The price of survival
JUN 14 -
Fourteen-year-old Putali goes from being pampered by her parents all her life to having everything ripped away from her in an instant. Crying for her mother, she ends up begging for food on the streets, and then, out of desperation, takes up work at a dance bar, where she is reduced to nothing but an object on display, meant solely for the amusement of lecherous men. Putali, in fact, represents the billions of young girls who are forced out of their homes by difficult circumstances, and promptly become part of a booming sex industry where they are used and discarded at will.
Table Number 14 was staged at the Rastriya Naach Ghar on the occasion of International Day Against Child Labour, one of the many such events held around Kathmandu on Tuesday. The play, organised jointly by Terre Des Hommes, Change Nepal, Saathi, Child and Women Empowerment Society, Biswas Nepal, and World Education, was based around the realities of child labour, particularly to do with sexual exploitation. Themes like redundancy, political mayhem, and neglect, in terms of the country’s situation, were also laid bare on stage. That the participants comprised of children was another factor that added to the gravity of the production, in that it was able to demonstrate the effects of child labour firsthand, giving the issue a face. There were also moments in the play when the actors fell completely silent, allowing the audience a chance to pause and soak up the impact of the story.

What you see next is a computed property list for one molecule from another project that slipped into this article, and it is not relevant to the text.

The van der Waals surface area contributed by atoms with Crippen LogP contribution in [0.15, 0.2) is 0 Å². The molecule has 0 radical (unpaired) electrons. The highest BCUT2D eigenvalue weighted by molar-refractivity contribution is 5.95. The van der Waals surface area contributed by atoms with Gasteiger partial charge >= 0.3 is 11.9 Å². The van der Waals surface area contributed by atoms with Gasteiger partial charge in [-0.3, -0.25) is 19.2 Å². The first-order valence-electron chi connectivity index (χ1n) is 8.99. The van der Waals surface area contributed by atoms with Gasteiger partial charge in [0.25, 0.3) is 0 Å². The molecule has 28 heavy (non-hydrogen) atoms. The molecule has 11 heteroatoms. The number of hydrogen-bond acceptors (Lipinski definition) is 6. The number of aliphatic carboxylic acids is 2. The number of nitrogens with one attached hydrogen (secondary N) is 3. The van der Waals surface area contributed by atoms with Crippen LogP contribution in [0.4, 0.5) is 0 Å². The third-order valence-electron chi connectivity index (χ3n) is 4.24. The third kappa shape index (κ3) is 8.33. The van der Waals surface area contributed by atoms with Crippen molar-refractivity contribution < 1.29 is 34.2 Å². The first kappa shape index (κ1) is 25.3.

The play was also interactive; for instance, when Putali whimpered for help from the audience, nobody stood up, testifying to the lack of activism and heroism in present-day society. Brevity was achieved by certain injections of humour in certain places, but it was of the ironic sort.
According to programme coordinator Sulakshana Rana, “Any form of child labour is wrong, but sexual exploitation and involving minors in sexual activities are the worst manifestations”. These are relevant issues in the contemporary Nepali context, where the rising difficulty in finding employment, and the desperation that results thereof, leads young girls into demeaning and dangerous professions, selling their dignity for the sake of survival.
Posted on: 2012-06-14 08:34